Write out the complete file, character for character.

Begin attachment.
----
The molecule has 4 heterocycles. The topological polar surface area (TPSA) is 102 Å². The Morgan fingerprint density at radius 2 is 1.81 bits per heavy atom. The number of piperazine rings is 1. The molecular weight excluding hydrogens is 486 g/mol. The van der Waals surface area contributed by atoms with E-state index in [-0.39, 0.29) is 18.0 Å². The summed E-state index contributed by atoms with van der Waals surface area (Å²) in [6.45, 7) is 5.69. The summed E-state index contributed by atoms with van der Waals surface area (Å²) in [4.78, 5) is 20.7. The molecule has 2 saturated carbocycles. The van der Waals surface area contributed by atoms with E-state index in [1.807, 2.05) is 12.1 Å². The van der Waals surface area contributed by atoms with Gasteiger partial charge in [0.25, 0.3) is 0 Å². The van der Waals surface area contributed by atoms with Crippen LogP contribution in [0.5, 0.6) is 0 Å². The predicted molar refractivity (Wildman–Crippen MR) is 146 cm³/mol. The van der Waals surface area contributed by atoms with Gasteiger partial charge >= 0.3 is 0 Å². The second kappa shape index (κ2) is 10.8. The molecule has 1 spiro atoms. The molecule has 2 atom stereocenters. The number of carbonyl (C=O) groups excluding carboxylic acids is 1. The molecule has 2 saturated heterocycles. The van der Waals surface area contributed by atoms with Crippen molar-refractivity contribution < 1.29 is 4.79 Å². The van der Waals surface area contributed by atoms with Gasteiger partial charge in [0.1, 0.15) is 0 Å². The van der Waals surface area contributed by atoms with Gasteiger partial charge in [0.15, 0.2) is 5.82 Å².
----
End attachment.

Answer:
The molecule has 4 heterocycles. The topological polar surface area (TPSA) is 102 Å². The Morgan fingerprint density at radius 2 is 1.81 bits per heavy atom. The number of piperazine rings is 1. The molecular weight excluding hydrogens is 486 g/mol. The van der Waals surface area contributed by atoms with E-state index in [-0.39, 0.29) is 18.0 Å². The summed E-state index contributed by atoms with van der Waals surface area (Å²) in [6.45, 7) is 5.69. The summed E-state index contributed by atoms with van der Waals surface area (Å²) in [4.78, 5) is 20.7. The molecule has 2 saturated carbocycles. The van der Waals surface area contributed by atoms with E-state index in [1.807, 2.05) is 12.1 Å². The van der Waals surface area contributed by atoms with Gasteiger partial charge in [0.25, 0.3) is 0 Å². The van der Waals surface area contributed by atoms with Crippen LogP contribution in [0.5, 0.6) is 0 Å². The predicted molar refractivity (Wildman–Crippen MR) is 146 cm³/mol. The van der Waals surface area contributed by atoms with Gasteiger partial charge >= 0.3 is 0 Å². The second kappa shape index (κ2) is 10.8. The molecule has 1 spiro atoms. The molecule has 2 atom stereocenters. The number of carbonyl (C=O) groups excluding carboxylic acids is 1. The molecule has 2 saturated heterocycles. The van der Waals surface area contributed by atoms with Crippen molar-refractivity contribution < 1.29 is 4.79 Å². The van der Waals surface area contributed by atoms with Gasteiger partial charge in [0.1, 0.15) is 0 Å². The van der Waals surface area contributed by atoms with Gasteiger partial charge in [0.15, 0.2) is 5.82 Å².